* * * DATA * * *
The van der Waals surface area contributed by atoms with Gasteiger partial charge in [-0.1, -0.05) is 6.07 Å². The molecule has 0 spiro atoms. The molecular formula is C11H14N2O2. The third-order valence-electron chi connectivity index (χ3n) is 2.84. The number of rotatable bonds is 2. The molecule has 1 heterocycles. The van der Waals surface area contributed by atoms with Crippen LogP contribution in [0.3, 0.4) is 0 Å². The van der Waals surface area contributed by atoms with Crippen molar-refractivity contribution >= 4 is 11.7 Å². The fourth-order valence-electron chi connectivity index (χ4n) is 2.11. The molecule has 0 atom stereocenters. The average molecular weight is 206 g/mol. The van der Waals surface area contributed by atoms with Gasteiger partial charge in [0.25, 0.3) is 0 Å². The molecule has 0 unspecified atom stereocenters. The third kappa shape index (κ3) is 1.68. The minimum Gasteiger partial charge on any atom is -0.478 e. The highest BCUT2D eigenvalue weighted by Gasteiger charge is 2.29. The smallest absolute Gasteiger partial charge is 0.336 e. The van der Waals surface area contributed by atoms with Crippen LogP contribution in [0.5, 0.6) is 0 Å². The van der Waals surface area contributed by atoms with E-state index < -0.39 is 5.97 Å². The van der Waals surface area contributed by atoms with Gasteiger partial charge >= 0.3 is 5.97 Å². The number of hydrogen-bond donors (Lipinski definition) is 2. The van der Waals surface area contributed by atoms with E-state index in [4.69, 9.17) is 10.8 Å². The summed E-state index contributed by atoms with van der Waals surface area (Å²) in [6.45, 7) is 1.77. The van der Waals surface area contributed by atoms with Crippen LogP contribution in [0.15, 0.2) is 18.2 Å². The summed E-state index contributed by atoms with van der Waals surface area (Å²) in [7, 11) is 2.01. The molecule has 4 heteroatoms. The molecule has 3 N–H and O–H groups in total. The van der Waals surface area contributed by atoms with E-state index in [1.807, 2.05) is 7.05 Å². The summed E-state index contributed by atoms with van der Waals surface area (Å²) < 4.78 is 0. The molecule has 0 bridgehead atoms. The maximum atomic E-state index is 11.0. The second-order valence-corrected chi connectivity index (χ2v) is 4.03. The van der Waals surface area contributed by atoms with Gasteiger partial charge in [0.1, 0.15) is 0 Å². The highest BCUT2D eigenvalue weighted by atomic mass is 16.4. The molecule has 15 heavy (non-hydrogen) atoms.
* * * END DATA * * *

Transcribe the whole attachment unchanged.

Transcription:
The van der Waals surface area contributed by atoms with Gasteiger partial charge in [-0.1, -0.05) is 6.07 Å². The molecule has 0 spiro atoms. The molecular formula is C11H14N2O2. The third-order valence-electron chi connectivity index (χ3n) is 2.84. The number of rotatable bonds is 2. The molecule has 1 heterocycles. The van der Waals surface area contributed by atoms with Crippen LogP contribution in [0.3, 0.4) is 0 Å². The van der Waals surface area contributed by atoms with Crippen molar-refractivity contribution >= 4 is 11.7 Å². The fourth-order valence-electron chi connectivity index (χ4n) is 2.11. The molecule has 0 atom stereocenters. The average molecular weight is 206 g/mol. The van der Waals surface area contributed by atoms with Gasteiger partial charge in [0.25, 0.3) is 0 Å². The molecule has 0 unspecified atom stereocenters. The third kappa shape index (κ3) is 1.68. The minimum Gasteiger partial charge on any atom is -0.478 e. The highest BCUT2D eigenvalue weighted by Gasteiger charge is 2.29. The smallest absolute Gasteiger partial charge is 0.336 e. The van der Waals surface area contributed by atoms with Crippen LogP contribution in [0.5, 0.6) is 0 Å². The van der Waals surface area contributed by atoms with E-state index < -0.39 is 5.97 Å². The van der Waals surface area contributed by atoms with Gasteiger partial charge >= 0.3 is 5.97 Å². The number of hydrogen-bond donors (Lipinski definition) is 2. The van der Waals surface area contributed by atoms with E-state index in [4.69, 9.17) is 10.8 Å². The summed E-state index contributed by atoms with van der Waals surface area (Å²) in [6.45, 7) is 1.77. The van der Waals surface area contributed by atoms with Crippen LogP contribution in [0.15, 0.2) is 18.2 Å². The summed E-state index contributed by atoms with van der Waals surface area (Å²) in [7, 11) is 2.01. The molecule has 4 heteroatoms. The molecule has 3 N–H and O–H groups in total. The van der Waals surface area contributed by atoms with E-state index in [1.807, 2.05) is 7.05 Å². The summed E-state index contributed by atoms with van der Waals surface area (Å²) < 4.78 is 0. The molecule has 0 bridgehead atoms. The maximum atomic E-state index is 11.0. The second-order valence-corrected chi connectivity index (χ2v) is 4.03. The van der Waals surface area contributed by atoms with Gasteiger partial charge in [0.1, 0.15) is 0 Å². The highest BCUT2D eigenvalue weighted by atomic mass is 16.4. The molecule has 15 heavy (non-hydrogen) atoms.